Hick’s Rx: Less regulation, more broadband
Summit Daily News
BRECKENRIDGE – Wednesday afternoon, barely two months into his first term as governor of Colorado, John Hickenlooper sat at the front of the Breckenridge Town Hall auditorium facing a packed room and a problem.
With a state generally unwilling to approve tax hikes and a budget shortfall of more than $1 billion, the only option, aside from further cuts to the already butchered state budget, Hickenlooper told the crowd, is to get Colorado’s economy back on track by attracting new enterprises and helping existing businesses grow.
The governor proposed a plan that combines reducing government red tape with inspiring a new pro-business state culture.
Conditionally, he added, remembering his high-alpine audience.
“Now before you all start throwing fruit at me, because I know exactly where I am and I know this county, I say that only with the recognition and the understanding that we have to hold ourselves to the highest level of ethical accountability in our businesses (and) environmental accountability,” Hickenlooper said.
Unburdening businesses in the world of government regulation and permitting to promote economic growth, he contended, must be tempered by harsh penalties for those who take advantage of the system or abuse Colorado’s natural assets.
“We should create a situation so that as we do whatever business we’re doing in this state, we recognize that this is Colorado,” he said. “And we’re going to be doubly vigilant. We’re going to have to hold ourselves to higher standards than, I believe literally, any other state in the country in terms of how we protect our land and waters.”
Breckenridge and Summit County residents who attended the meeting listened to Hickenlooper’s plans before making their own requests for state actions to help promote local economic development.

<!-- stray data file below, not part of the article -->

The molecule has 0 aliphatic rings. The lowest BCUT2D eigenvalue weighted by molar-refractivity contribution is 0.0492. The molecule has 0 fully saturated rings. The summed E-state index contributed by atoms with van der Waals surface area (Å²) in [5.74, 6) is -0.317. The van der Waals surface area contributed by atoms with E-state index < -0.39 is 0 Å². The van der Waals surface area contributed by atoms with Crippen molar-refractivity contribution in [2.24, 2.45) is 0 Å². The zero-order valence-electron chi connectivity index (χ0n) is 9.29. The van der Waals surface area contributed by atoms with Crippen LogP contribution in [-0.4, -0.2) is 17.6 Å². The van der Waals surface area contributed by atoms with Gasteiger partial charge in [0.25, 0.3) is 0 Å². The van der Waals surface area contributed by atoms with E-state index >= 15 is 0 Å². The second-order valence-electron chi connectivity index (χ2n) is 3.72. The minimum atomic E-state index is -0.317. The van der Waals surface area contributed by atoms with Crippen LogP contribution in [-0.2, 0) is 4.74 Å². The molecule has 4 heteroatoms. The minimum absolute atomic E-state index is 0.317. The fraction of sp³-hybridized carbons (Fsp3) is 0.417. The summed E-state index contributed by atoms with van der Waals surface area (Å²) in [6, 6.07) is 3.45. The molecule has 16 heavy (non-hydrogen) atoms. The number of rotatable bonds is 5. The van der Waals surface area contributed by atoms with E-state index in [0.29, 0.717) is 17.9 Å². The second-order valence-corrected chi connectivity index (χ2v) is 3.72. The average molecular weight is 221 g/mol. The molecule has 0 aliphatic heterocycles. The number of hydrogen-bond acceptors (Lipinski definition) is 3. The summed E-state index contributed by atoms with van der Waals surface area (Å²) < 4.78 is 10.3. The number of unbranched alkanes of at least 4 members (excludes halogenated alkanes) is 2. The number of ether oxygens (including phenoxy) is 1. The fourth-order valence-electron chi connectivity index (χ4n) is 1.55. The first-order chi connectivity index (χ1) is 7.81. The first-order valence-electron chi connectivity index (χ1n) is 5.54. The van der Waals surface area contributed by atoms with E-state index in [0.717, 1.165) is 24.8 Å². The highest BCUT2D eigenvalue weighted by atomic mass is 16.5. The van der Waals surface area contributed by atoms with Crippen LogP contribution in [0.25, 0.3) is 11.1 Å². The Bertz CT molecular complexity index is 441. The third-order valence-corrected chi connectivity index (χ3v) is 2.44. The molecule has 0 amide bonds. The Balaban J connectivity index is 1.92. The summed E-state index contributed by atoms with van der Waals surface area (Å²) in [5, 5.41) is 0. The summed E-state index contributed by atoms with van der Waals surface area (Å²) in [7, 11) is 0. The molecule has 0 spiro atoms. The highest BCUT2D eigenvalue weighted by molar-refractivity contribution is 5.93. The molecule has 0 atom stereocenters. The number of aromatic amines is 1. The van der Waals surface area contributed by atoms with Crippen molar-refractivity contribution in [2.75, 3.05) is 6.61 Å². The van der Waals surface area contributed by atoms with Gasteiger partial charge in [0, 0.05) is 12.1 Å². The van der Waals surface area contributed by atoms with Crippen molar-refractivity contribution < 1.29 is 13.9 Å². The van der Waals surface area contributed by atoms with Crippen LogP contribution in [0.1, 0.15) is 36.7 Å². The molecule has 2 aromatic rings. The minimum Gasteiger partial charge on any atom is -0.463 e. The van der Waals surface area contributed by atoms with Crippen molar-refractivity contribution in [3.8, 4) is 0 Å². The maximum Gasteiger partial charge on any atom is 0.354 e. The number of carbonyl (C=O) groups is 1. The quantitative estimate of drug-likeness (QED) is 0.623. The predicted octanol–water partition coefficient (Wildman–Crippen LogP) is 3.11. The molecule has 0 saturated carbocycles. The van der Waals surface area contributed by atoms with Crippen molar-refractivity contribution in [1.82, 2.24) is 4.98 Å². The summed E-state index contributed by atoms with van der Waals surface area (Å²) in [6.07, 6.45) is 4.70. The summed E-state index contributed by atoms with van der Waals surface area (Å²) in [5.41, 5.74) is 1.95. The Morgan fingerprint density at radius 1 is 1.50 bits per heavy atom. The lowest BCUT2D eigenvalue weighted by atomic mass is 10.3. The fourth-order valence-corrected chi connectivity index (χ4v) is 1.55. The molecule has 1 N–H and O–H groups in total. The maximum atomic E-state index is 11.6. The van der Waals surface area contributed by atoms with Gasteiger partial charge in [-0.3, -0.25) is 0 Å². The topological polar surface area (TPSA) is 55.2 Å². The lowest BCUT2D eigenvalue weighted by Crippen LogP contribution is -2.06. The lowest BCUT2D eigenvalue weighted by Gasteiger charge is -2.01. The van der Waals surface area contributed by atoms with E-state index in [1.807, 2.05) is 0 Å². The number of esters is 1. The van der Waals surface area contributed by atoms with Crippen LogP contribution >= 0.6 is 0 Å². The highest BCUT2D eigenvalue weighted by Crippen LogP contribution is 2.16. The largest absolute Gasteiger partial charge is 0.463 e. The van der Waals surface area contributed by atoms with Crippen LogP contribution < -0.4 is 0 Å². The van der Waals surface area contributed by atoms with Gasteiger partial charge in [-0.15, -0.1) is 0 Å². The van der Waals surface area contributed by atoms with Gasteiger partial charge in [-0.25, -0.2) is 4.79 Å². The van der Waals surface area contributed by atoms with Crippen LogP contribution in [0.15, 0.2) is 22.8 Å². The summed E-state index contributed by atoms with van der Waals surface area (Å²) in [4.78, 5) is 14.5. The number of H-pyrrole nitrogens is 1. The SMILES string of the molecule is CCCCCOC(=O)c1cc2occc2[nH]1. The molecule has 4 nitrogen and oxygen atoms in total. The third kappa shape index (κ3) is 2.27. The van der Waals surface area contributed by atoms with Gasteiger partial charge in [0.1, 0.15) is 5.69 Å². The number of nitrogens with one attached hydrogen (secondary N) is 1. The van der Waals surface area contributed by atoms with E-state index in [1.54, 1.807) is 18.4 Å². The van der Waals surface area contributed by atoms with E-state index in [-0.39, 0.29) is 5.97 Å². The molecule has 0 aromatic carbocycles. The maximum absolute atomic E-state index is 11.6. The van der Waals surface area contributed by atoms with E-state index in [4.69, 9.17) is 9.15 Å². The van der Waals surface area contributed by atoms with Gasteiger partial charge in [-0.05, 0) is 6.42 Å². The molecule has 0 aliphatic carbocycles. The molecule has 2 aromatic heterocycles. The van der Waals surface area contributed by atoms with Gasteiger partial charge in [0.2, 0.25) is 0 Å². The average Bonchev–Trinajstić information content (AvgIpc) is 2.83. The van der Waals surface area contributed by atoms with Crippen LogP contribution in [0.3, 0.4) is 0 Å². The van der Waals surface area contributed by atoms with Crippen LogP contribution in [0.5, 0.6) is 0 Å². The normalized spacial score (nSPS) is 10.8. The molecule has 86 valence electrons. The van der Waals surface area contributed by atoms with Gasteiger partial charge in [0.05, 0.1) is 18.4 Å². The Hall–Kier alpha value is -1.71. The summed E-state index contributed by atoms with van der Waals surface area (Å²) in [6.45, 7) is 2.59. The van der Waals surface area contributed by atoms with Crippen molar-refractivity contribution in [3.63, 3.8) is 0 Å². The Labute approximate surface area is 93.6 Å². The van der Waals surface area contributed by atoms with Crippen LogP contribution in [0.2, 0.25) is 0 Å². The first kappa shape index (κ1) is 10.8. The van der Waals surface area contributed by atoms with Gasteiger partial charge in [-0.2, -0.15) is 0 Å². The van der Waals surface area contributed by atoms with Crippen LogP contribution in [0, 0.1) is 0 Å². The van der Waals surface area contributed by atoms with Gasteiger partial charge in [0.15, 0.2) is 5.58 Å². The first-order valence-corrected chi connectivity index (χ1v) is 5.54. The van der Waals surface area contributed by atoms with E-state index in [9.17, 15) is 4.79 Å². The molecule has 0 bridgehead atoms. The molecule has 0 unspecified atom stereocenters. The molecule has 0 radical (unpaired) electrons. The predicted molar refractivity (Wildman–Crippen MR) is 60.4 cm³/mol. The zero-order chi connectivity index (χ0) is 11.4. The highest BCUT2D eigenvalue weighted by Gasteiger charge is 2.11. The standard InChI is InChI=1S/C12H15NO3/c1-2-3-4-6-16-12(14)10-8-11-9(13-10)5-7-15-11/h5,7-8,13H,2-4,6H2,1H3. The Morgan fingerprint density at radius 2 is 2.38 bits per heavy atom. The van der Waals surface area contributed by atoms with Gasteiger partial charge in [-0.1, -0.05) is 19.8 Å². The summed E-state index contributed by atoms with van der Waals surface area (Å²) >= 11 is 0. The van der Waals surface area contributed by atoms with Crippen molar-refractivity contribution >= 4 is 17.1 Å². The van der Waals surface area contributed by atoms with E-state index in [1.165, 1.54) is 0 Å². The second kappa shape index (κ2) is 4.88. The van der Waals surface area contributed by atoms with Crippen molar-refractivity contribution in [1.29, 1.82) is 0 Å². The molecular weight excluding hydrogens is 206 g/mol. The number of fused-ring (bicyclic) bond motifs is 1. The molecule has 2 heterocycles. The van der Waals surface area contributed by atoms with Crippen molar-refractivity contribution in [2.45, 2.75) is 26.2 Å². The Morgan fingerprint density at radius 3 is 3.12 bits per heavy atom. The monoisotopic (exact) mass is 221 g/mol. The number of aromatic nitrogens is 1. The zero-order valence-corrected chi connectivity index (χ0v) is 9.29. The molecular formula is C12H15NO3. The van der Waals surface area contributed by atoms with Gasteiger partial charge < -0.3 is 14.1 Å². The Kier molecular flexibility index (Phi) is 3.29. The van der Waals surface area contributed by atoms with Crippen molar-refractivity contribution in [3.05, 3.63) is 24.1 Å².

Hopes for a state-wide campaign to abolish the Taxpayer Bill of Rights – a voter-approved measure requiring all tax increases to appear on the ballot – were not met with much enthusiasm, but other suggestions, such as the need for improved broadband infrastructure in the county, were well received.
Hickenlooper compared the spread of access to high-speed Internet to rural areas today to the spread of electricity decades ago, a process that was subsidized by the government.
“In the modern economy, there are a lot of people that are sick of living in cities,” he said. “They would love to be in smaller communities, but they have to have high-speed Internet. They can’t connect without that capacity.”
The meeting concluded with the governor signing two bills into law, both sponsored by Summit’s state House Rep. Millie Hamner and Sen. Jeanne Nicholson.
The first bill mandates that criminals who injure police animals during the course of an investigation or arrest pay for the animals’ veterinary bills or cover the cost of replacing the animal should it be killed. Summit County Sheriff’s Office deputy dogs Tommy and Bobby, who inspired the bill, attended the signing.
Hickenlooper also signed a bill requiring the Colorado Department of Transportation to make recommendations to state legislators on possible short-term solutions for the Interstate 70 mountain corridor.
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